What Is ICD-10?

ICD-10 was the 10th revision of the International Statistical Classification of Diseases and Related Health Problems. It contains codes for diseases, signs and symptoms, abnormal findings, complaints, social circumstances and external causes of injury or diseases.

  • Find out exactly what it takes to comply with the latest news and training resources.
  • Prepare your business for all necessary updates with these helpful transition checklists and timelines.
  • Transition as smoothly as possible with these implementation plans and best practices.
ICD Transition Date

The ICD-10 transition date is October 1, 2015. The government, payers and large providers alike have made a substantial investment in ICD-10. This cost will rise if the transition is delayed, and further ICD-10 delays will lead to an unnecessary rise in health care costs. Get ready now for ICD-10.

Submitting Claims using ICD-10

Practices that do not prepare for ICD-10 will not be able to submit claims for services performed on or after October 1, 2015. Unless your practice is able to submit ICD-10 claims, whether using the alternate methods described above or electronically, your claims will not be accepted. Only claims coded with ICD-10 can be accepted for services provided on or after October 1, 2015.

Transitioning to ICD-10

ICD-10 is foundational to modernizing health care and improving quality. ICD-10 serves as a building block that allows for greater specificity and standardized data that can:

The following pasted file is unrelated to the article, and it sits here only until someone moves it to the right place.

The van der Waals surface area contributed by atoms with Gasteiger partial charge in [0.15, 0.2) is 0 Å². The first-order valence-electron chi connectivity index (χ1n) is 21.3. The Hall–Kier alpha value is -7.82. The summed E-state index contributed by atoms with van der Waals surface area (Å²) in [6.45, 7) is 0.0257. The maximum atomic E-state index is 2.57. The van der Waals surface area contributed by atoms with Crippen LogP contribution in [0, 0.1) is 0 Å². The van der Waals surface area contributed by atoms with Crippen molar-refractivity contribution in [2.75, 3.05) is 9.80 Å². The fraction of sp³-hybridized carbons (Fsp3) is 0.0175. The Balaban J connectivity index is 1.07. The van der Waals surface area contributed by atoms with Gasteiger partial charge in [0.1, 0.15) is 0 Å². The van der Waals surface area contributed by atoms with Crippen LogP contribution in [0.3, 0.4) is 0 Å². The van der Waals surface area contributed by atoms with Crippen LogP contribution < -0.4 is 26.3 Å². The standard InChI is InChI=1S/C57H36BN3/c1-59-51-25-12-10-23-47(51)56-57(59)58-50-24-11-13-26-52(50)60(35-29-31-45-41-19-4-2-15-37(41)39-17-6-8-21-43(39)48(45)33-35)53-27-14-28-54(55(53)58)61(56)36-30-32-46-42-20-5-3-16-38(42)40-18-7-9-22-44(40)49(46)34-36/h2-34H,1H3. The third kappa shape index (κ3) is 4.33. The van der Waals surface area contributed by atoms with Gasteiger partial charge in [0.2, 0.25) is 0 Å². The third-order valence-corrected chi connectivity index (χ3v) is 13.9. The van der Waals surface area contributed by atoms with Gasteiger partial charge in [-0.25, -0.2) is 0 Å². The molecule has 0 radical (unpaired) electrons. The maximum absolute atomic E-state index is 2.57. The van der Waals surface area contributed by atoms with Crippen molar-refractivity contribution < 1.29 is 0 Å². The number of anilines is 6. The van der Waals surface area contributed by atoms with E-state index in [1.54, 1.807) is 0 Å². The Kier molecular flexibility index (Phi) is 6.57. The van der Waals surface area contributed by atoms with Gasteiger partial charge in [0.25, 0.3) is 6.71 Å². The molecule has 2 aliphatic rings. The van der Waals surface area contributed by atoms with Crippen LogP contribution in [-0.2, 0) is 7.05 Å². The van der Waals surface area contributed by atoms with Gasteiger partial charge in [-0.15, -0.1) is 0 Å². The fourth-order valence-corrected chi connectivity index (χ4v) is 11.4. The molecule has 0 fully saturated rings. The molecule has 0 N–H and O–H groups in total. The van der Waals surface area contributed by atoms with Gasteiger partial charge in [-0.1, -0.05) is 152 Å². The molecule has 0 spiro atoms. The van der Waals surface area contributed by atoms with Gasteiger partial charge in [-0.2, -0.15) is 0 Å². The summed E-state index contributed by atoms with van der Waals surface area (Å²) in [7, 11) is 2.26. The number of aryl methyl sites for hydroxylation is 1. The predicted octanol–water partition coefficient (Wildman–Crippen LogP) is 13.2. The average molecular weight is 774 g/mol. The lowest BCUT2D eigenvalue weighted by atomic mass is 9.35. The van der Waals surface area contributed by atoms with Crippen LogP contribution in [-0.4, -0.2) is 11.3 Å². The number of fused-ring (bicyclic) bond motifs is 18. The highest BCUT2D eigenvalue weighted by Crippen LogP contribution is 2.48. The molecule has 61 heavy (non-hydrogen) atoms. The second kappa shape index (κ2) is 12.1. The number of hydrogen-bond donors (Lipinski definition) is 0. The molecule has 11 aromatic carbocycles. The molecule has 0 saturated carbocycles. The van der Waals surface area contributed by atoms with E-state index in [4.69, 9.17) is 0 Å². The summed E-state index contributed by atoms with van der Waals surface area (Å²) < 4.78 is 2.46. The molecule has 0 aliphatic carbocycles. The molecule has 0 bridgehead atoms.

• Improve coordination of a patient’s care across providers over time
  • Advance public health research, public health surveillance and emergency response through detection of disease outbreaks and adverse drug events
  • Support innovative payment models that drive quality of care
  • Enhance fraud detection efforts
ICD-9 and ICD-10 Dual Coding
  • Claims with a date of service before Oct. 1 will need ICD-9 codes even if the claims are submitted after Oct. 1
  • Claims with a date of service after Sept. 20 must use ICD-10 codes.
  • Medical claims with more than one code set will not be accepted.
    • A medical claim can either have ICD-9 codes or ICD-10 codes.
    • More than one medical claim may be submitted.

About ICD-10

The transition to ICD-10 is required for everyone covered by the Health Insurance Portability Accountability Act (HIPAA). Please note, the change to ICD-10 does not affect CPT coding for outpatient procedures and physician services.

Learn more about ICD-10 from billing expert, Grant Helferich, or sign up for our monthly newsletter.

ICD-10 Coding

The International version of ICD should not be confused with national Clinical Modifications (CM) of ICD that frequently include much more detail, and sometimes have separate sections for procedures. The US ICD-10 Clinical Modification (ICD-10-CM), for instance, has some 68,000 codes. The US also has the ICD-10 Procedure Coding System (ICD-10 PCS), a coding system that contains 76,000 codes not used by other countries.

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